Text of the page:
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A simple question that I was pondering on while examining some algorithms that work similarly for positive definite and nonnegative matrices.

Let $\mathcal{H}$ be the space of (let's say for now $2\times 2$) Hermitian positive-definite matrices. Let $\mathcal{P}$ be the space of entrywise nonnegative matrices of the same dimension.

One can define a linear map $\Phi:\mathcal{H} \to \mathcal{P}$ in many ways; for instance, $$ \begin{bmatrix} a & b+id\\b-id & c \end{bmatrix} \mapsto \begin{bmatrix} a & a+c+b\\a+c+d & c \end{bmatrix}. $$ Is there a such a linear map that preserves matrix squaring, i.e., a map $\Phi: \mathcal{H} \to \mathcal{P}$ such that

  1. $\Phi(tH)=t\Phi(H)$ for each $t >0 $,
  2. $\Phi(H+K)=\Phi(H)+\Phi(K)$,
  3. $\Phi(H^2)=\Phi(H)^2$ ?
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  • $\begingroup$ Requirement 3 almost requires the map $\Phi$ to be multiplicative, which means that only maps of the form $\Phi(X) = X \otimes I$ etc. might fulfill the condition, so the answer to your question might be "no"... $\endgroup$
    – Suvrit
    Jul 14, 2013 at 17:44
  • $\begingroup$ Hi Suvrit! What do you mean by multiplicative in this context? The product of two Hermitian matrix is not Hermitian in general. Also, if one drops the positivity requirement, if I have made no mistakes then $\begin{bmatrix}a & b+id\\b-id & c\end{bmatrix} \mapsto \begin{bmatrix}a & b+d \\ b-d & c\end{bmatrix}$ satisfies 1.--3. and is not the trivial map. $\endgroup$ Jul 14, 2013 at 19:03
  • $\begingroup$ Do you mean "nonnegative semidefinite" when you say "positive definite"? I'm asking because I see $t\geq 0$ in 1., rather than $t > 0$. $\endgroup$ Jul 14, 2013 at 21:56
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    $\begingroup$ An obvious (and useless) example is $\Phi(H) = 0$. What other properties should $\Phi$ have (injectivity, for example)? $\endgroup$ Jul 15, 2013 at 15:42
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    $\begingroup$ Maybe I'm missing something, but I don't see how your example $\begin{bmatrix}a & b+id\\b-id & c\end{bmatrix} \mapsto \begin{bmatrix}a & b+d \\ b-d & c\end{bmatrix}$ satisfies $3$. When I square the left side, I get the top left element $a^2+b^2\color{red}{+}d^2$, but when I square the right side, I get $a^2+b^2\color{red}{-}d^2$ and, by your map, they should be the same. What am I missing? $\endgroup$ Jul 15, 2013 at 15:46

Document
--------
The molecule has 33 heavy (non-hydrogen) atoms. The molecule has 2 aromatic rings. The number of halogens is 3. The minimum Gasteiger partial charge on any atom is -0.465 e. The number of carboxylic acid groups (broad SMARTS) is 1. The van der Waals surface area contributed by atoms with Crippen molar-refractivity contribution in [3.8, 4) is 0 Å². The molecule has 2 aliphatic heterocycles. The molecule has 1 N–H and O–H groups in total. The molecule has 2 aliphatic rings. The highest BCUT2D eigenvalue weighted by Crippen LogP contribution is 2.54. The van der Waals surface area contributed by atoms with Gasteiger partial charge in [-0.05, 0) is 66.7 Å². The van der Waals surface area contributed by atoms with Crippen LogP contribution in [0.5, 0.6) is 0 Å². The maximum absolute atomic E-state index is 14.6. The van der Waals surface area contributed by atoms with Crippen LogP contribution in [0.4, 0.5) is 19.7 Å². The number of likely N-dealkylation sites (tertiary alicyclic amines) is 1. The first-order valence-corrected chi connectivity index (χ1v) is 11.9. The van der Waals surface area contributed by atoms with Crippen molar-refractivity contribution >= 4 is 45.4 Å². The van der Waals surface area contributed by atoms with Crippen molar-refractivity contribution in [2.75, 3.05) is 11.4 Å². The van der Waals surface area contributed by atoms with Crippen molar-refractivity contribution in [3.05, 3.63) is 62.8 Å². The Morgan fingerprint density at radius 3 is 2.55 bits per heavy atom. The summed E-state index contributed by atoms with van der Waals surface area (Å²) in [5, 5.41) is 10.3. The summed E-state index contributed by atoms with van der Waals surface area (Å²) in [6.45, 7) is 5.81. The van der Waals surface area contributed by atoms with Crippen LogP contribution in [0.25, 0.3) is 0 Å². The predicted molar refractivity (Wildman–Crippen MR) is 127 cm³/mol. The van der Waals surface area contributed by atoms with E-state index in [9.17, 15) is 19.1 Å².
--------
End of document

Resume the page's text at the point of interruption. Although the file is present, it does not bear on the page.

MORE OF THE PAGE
1 Answer 1

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This is not an answer, but a collection of observations and ideas, in hopes that it helps someone to get more.

Let us ask a bit more of our function:

  1. If $AB$ is positive semidefinite, then $\Phi(AB) = \Phi(A)\Phi(B)$.
  2. $\Phi(H)$ is nonsingular for at least one $H \in \mathcal{H}$. (I think this is quite a reasonable request to make)

Notice that the first of these two requests also means that if $A,B$ commute, then $\Phi(A),\Phi(B)$ commute as well. Using this, we easily see that

$$t\Phi(H) = \Phi(t{\rm I}H) = \Phi(t{\rm I})\Phi(H), \quad \text{for all $H$}.$$

We pick $H$ such that $\Phi(H)$ is nonsingular and get

$$\Phi(t{\rm I}) = t{\rm I}, \quad \text{for all $t \ge 0$}.$$

This also draws a trivial conclusion that

$$\Phi(H^{-1}) = \Phi(H)^{-1}.$$

If $A$ is a matrix whose elements are all equal to $1$, then

$$nf(A) = f(nA) = f(A^2) = f(A)^2.$$

Unfortunately, all-ones matrices are not the only ones with such property, so I cannot get anything more from this (I was hoping to get some insight on $\Phi(A)$, at least for such special $A$).

The preservation of commutativity gave me the following idea. If $A,B \in \mathcal{H}$ commute, then there exist a unitary matrix $U$ and nonnegative diagonal matrices $\Lambda_A,\Lambda_B$ such that $$A = U \Lambda_A U^*, \quad B = U \Lambda_B U^*.$$ But, since this means that $\Phi(A),\Phi(B)$ also commute, there exist a unitary matrix $V$ and upper triangular matrices $T_A,T_B$ such that $$\Phi(A) = V T_A V^*, \quad \Phi(B) = V T_B V^*.$$ So, it may make sense to define $\Phi(X)$ as a map $(U,\Lambda) \mapsto (V, T)$, where $X = U \Lambda U^*$ for $U$ unitary and $\Lambda$ nonnegative diagonal, and $\Phi(X) = V T V^*$ for $V$ unitary and $T$ uppertriangular.

The problems with this approach are:

  1. defining such map to guarantee that $\Phi(X)$ is nonnegative,
  2. property 2 gets hard to prove for noncommutative matrices.

The first problem might be solved by changing the requirements on $V$. Maybe it can be some nonsingular matrix with nonnegative elements (so, not unitary). The question of how to get such matrix remains.

I'm currently at loss for additional ideas. I hope these will help at least a bit.

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  • $\begingroup$ I think that the multiplicativity restriction that you mention pretty much forces $\Phi$ to be of the form $X \otimes I$ as I mentioned in my comment to Federico....so.... $\endgroup$
    – Suvrit
    Jul 16, 2013 at 13:38
  • $\begingroup$ "No" was my hunch as well. However, I've managed to find no solid proof for it, so I went looking for such a map, in hopes to either get something useful or get a contradiction (all-ones matrix was one of such tries). $\endgroup$ Jul 16, 2013 at 14:14

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